What Is Open Theism? (Open Theism Basics)


Everyone agrees: God is holy. Everyone also agrees that the world is overflowing with a wide and horrifying variety of “unholiness.” So much evil! So much suffering! From where did these unholy things emerge? From deep within the unstoppable force of God’s intention? Or from within contingent creation itself? Is the unholiness we see in the world from God? Or from outside of God? Open theism is the only theology that can coherently comprehend reality where unholiness emerges from outside of God. What motivates open theists is not a desire for novelty, and certainly not a “baleful heart” (as John Piper suggests here, page 9), but a deep passion to defend God’s holiness. So, for open theists like me, God’s holiness is more central to God than his sovereignty. It means something, to me, that when John was shown a glimpse into heaven and the angels were singing about God, they were not singing ‘Sovereign, Sovereign, Sovereign.’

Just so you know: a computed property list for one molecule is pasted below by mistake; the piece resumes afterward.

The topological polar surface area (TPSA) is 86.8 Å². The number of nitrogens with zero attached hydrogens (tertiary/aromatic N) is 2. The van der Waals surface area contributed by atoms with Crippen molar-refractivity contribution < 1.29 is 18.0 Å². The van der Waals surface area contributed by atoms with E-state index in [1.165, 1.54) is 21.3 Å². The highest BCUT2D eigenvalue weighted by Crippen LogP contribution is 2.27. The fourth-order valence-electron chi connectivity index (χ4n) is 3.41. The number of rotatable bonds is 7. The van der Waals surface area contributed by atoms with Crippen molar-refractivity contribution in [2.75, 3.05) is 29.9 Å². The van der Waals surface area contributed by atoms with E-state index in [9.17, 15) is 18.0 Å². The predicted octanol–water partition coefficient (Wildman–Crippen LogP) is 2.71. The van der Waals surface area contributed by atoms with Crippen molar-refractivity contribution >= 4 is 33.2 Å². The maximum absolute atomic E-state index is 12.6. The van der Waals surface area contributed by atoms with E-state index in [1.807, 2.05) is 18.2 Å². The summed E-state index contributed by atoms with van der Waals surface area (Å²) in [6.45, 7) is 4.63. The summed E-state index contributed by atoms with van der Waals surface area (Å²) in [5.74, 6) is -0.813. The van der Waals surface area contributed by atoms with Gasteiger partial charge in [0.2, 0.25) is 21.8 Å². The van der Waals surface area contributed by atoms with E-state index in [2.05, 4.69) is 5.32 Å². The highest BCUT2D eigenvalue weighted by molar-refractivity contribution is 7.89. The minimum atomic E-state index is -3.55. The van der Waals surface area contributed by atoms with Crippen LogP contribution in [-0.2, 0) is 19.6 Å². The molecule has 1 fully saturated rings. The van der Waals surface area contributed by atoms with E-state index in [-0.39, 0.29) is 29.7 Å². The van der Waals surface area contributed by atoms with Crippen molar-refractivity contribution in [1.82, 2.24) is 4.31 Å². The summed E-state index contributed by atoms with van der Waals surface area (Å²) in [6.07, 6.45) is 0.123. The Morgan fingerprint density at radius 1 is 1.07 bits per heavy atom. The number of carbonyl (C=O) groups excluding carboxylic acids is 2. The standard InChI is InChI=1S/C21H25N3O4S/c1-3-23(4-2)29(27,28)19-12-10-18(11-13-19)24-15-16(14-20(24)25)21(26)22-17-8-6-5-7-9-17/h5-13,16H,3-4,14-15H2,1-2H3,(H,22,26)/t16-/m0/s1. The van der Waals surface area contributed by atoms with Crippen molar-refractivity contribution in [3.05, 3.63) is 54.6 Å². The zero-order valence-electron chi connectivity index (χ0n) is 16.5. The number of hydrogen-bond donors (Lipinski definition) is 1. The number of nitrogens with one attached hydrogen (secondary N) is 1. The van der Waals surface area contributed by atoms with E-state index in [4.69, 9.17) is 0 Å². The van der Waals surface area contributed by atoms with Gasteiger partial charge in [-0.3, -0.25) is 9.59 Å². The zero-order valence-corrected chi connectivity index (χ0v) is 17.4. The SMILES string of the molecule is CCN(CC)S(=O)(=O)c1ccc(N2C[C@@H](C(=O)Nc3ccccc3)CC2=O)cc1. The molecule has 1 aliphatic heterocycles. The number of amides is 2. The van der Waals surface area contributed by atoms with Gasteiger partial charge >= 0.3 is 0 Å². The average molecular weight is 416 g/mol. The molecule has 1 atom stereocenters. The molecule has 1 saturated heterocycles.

They were singing ‘Holy, Holy, Holy.’

Open theism holds that, because agents are free, the future includes possibilities (what agents may and may not choose to do). Since God’s knowledge is perfect, open theists hold that God knows the future partly as a realm of possibilities. This view contrasts with classical theism that has usually held that God knows the future exclusively as a domain of settled facts. There are no “maybes” for God.

This lecture shows how open theism differs from Calvinism and Arminianism, and exposes the inner workings of each of these theologies. It considers troublesome texts, and discusses the empowering, liberating ramifications of open theism.

For a revolutionary theology of God, that makes the most sense of his holiness, makes the most sense of evil, and provides the greatest comfort for the oppressed and the suffering, sign up today for this faith-changing presentation.

Length: Can accommodate 1 to 4 hours

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